> 5-Tool Failure: One backstory was Beane’s “money” decision to skip his Stanford scholarship and take his “five-tool” skill-set to the New York Mets.


> Family matters:
Another was his relationship with his 12-year old daughter, Casey. There’s a song called “The Show” that seemed to steal the show:

My take?? I thought the movie was well-done and well-paced. In some ways, it was better than the book it was based on.
I found myself especially motivated to do some research.

One article I found (‘Moneyball’: How audiences fell back in love with screenwriting. Plus, Brad Pitt’s sexiest dimension), emphasized the writing.

It mentioned how “the film’s not-so-secret weapon is its screenplay, written by the powerhouse team of Steven Zaillian (Schindler’s List) and Aaron Sorkin (The Social Network). Moneyball may be a sports movie, but what it really is is one of those happy, gabby, super-smart talkfests that take you back to the pleasures of movies made during the wisecracking days of the Hollywood studio system, when action and F/X and “visuals” hadn’t taken over everything, and talking — whether in snappy screwball comedies, ingeniously ominous film noirs, or teary romantic melodramas — was really all that actors and actresses could do. Moneyball isn’t a movie about swinging a bat and spitting tobacco. It’s a heady, digital-age story of salaries, statistics, front-office politics, and the art of the deal that lurks behind the art of the game.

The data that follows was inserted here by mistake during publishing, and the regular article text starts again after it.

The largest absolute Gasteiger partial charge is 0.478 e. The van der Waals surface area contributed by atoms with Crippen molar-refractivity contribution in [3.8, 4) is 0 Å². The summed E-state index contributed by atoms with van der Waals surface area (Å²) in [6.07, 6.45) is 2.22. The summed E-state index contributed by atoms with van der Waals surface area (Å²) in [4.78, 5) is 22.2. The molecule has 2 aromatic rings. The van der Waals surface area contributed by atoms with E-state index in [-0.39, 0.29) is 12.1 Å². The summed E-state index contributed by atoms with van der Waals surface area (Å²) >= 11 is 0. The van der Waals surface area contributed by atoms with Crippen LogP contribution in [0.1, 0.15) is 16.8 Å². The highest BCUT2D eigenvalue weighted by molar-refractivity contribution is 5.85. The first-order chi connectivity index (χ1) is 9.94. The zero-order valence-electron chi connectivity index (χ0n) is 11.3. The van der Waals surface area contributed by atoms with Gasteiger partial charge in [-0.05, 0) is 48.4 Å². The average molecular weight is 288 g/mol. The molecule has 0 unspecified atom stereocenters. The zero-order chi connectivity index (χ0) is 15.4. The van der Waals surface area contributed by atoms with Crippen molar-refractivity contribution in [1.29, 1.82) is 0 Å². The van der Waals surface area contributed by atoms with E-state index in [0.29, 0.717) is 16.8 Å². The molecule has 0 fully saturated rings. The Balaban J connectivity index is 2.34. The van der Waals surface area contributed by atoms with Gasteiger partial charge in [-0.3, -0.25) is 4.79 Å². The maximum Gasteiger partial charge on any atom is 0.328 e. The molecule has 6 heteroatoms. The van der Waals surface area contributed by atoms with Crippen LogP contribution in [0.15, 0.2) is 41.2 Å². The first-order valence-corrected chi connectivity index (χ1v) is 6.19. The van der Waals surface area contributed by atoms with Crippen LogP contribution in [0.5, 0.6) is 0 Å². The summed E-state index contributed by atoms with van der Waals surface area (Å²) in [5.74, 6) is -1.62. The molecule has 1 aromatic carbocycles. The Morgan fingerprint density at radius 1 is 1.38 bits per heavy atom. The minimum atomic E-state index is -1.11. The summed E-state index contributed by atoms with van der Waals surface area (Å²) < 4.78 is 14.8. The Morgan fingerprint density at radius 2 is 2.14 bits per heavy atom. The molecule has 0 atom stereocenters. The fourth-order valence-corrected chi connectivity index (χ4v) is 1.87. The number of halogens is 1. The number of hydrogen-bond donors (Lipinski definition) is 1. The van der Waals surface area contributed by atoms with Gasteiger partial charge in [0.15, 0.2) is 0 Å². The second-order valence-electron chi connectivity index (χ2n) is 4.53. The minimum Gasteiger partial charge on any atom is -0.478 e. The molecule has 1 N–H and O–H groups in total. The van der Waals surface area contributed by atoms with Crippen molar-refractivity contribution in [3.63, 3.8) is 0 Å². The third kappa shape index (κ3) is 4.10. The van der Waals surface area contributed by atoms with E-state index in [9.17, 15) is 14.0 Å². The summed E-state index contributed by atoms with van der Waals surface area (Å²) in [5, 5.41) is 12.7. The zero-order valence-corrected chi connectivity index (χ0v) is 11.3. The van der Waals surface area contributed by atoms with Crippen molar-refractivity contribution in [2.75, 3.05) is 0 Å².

He hit it right on the nose. And being a fan of Sports Night where Mr. Sorkin is listed as the creator, I had a good feeling going into my viewing session (yes, I made note of it when I put Moneyball into my Netflix queue).

Another article I found was an interview with the director, Bennett Miller (‘Moneyball’s’ Bennett Miller: It’s Not a Baseball Movie, It’s ‘The Wizard of Oz’) where Mr. Miller mentions he didn’t see Moneyball as a baseball movie:

It’s really the classic, universal, timeless story: the search for wisdom. It’s “The Wizard of Oz,” it’s King Arthur. You’re misplaced from home, from the life you’re supposed to be living. There’s disharmony, and you can find yourself facing some impossible adventure or task with the understanding that if you do this, order will be restored and you’ll be returned.

He further elaborates:

“… for me, it is about the guy who is struggling to do something that could ultimately turn out to be redemptive. It’s a portrait of a guy, Billy Beane, who’s involved in a very dynamic, personal struggle, and one that I think is absorbing, engaging, engrossing, interesting and relevant. And if you get into the core of that, and then that works, then you can ask the question, what role does baseball action have in that story?

…And I think that’s something pretty much everybody can relate to. You get to a certain age and ask yourself, Is this really my life? What if I had made different decisions? Do I concede that this is my lot, or do I begin to challenge the notions I was reared in and the things that led to this life?

Yeah, and that’s why Moneyball is a winner in my eyes. It was a universal story well told.

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Comments

  1. Check out this http://tinyurl.com/7bwz98d. From Sept 2011. Michael Lewis’ take the Moneyball legacy.